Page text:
Congratulations on this new phase in your education, ministry, and life! I began my undergraduate years at Princeton with a Young Earth Creationist perspective, and because I did not really study any science, I didn’t struggle much during those 4 years with the questions you are confronting in a more direct way.
I think you should read our friend dcscccc’s recommendation very carefully, and ask some probing questions. For example, does this “one hermeneutic fits all passages” really work in practice? Does it apply to 2 Corinthians 13:12?
Greet one another with a holy kiss.
Hmm…do you see evangelical pastors applying a “plain meaning of the Scripture” hermeneutic to 2 Corinthians 13:12? Are they kissing their congregants? If not, why not? Are they just ignoring the command?
More likely, I think, is that they are paying attention to the cultural and literary context of the original Pauline passage in order to understand the intention behind the passage (i.e., what role did the passage play in the life of the audience?). Then they do their best to translate that intention into the contemporary American cultural context–which they accomplish with a handshake or a hug.
Calvin Smith worries that a hermeneutical approach that looks deeper than the “plain meaning,” and incorporates science into an understanding of the cultural and literary context of a passage (like Genesis 1-3), will result in a slide down the slippery slope to “anything goes.” Well, Brother Smith, start applying your universal “plain meaning” hermeneutic to 2 Corinthians 13:12, and pucker up!
More seriously, we often suffer from our poor grasp of history when we approach the subject of science and Scripture. Eminent theologians and teachers of the church like Luther, Calvin, and Philip Melanchthon were adamant that the “plain meaning” of passages like Joshua 10:12 and Psalm 104:5 proved that the sun, and indeed all the heavens, revolved around the earth. But today we treat those passages as allegories or poetry. How did our understanding of the cultural and literary context of these passages change? The historical record shows that science, as propounded by Galileo and Newton (among others), helped the church understand that Luther, Calvin, and other eminent theologians had misunderstood the cultural context and therefore the intention of those passages.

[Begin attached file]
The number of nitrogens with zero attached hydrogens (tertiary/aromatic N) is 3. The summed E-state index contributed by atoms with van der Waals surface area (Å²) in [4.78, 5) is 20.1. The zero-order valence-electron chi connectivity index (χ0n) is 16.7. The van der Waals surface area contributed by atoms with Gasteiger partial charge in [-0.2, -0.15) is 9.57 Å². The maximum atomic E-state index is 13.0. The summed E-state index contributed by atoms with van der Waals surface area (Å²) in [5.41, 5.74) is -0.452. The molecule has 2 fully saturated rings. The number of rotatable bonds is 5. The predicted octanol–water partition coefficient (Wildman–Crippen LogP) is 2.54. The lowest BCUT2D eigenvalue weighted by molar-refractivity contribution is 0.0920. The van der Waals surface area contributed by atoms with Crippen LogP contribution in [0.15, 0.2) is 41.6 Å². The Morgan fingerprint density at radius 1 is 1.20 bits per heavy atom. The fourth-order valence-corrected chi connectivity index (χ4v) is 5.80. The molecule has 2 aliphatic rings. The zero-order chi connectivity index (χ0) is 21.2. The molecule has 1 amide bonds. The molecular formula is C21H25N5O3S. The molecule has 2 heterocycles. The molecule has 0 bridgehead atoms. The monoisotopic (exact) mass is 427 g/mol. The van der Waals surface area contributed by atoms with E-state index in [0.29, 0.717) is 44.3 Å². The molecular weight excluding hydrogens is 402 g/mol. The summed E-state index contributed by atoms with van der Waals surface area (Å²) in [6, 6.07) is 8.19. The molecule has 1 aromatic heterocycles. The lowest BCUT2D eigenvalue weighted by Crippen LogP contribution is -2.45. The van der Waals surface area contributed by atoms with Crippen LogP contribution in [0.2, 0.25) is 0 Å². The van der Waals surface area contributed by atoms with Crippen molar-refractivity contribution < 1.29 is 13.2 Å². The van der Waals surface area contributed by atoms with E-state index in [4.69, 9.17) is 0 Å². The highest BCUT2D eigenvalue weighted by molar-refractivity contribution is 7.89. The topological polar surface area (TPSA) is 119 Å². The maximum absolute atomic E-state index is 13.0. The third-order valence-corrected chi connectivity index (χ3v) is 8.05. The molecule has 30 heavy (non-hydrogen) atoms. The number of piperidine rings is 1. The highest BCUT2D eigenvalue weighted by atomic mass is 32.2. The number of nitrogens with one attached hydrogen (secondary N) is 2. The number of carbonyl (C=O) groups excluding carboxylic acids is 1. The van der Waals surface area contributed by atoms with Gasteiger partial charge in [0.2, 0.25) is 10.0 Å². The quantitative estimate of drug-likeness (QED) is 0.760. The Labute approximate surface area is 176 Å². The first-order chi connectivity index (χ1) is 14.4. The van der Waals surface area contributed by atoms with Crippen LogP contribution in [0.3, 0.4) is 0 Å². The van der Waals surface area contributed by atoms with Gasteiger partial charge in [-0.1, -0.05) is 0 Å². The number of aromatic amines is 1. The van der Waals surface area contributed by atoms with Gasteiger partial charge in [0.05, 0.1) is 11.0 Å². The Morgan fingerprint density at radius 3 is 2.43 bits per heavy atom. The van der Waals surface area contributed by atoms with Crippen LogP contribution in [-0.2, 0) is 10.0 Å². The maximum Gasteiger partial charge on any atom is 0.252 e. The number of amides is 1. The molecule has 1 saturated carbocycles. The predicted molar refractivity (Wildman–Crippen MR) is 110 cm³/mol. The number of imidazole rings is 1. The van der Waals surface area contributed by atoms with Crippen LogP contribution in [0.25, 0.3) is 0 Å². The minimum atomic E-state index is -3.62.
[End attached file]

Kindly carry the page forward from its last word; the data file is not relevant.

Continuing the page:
Smith laments any use of science to understand the Scriptures, saying that it results in twisting the Scriptures:
‘Science’ has shown the plain reading of the Bible is wrong, so ignore it and modify what scripture means in order to make it ‘get in line’ with what ‘science’ shows.
Surely it is possible to use science this way. But as the example of Joshua 10:12 and Psalm 104:5 shows, it is also possible to use science not to modify what Scripture means, but rather to better understand what Scripture means.
That is how we should use science. And it is how the good folks here at BioLogos are using science.
A final note on science and miracles: Smith worries that using science to understand Scripture inevitably results in the rejection of miracles. This is not so:
Even though the original audience of the Scriptures did not have an advanced understanding of science, they did understand that miracles violated the laws of nature as they understood them in their day. And yet they had experienced the miracles, so they believed them anyway. We can do the same.
It is a misunderstanding of the scientific method to insist that it rules out supernatural intervention. Science is based on methodological naturalism, which essentially rules out supernatural explanations as a way of understanding the laws of nature. However, stating that the Creator of the universe cannot intervene miraculously (i.e., cannot override the laws of nature) is a philosophical commitment (often referred to as philosophical naturalism) that goes far beyond the boundaries of the scientific method.
When Smith rejects using “science” to understand Scripture, he is correctly rejecting a philosophical naturalism that parades under the banner of science. But that philosophy is not really science. If we understand both the value and the limitations of the scientific method, we can use its insights to help us better discern the cultural context and literary genre of passages like Joshua 10:12, Psalm 104:5, and Genesis 1 - 3, and therefore obtain a better grasp of their intention and power. And that is a good thing.
I have blogged about how science has helped sharpen my understanding of Scripture and my faith toward the end of this post, if you are interested in understanding how I arrived at the place where I now stand. If you are interested in exploring the subject of science and miracles, I highly recommend the works of theoretical physicist and Anglican priest John Polkinghorne. To keep this comment as brief as possible, I refer you to this review of The Polkinghorne Reader for further details.
I hope you have found these thoughts helpful, Catie. May the Lord lead you on in His victory, and bless you with growth in wisdom and truth as you pursue your studies!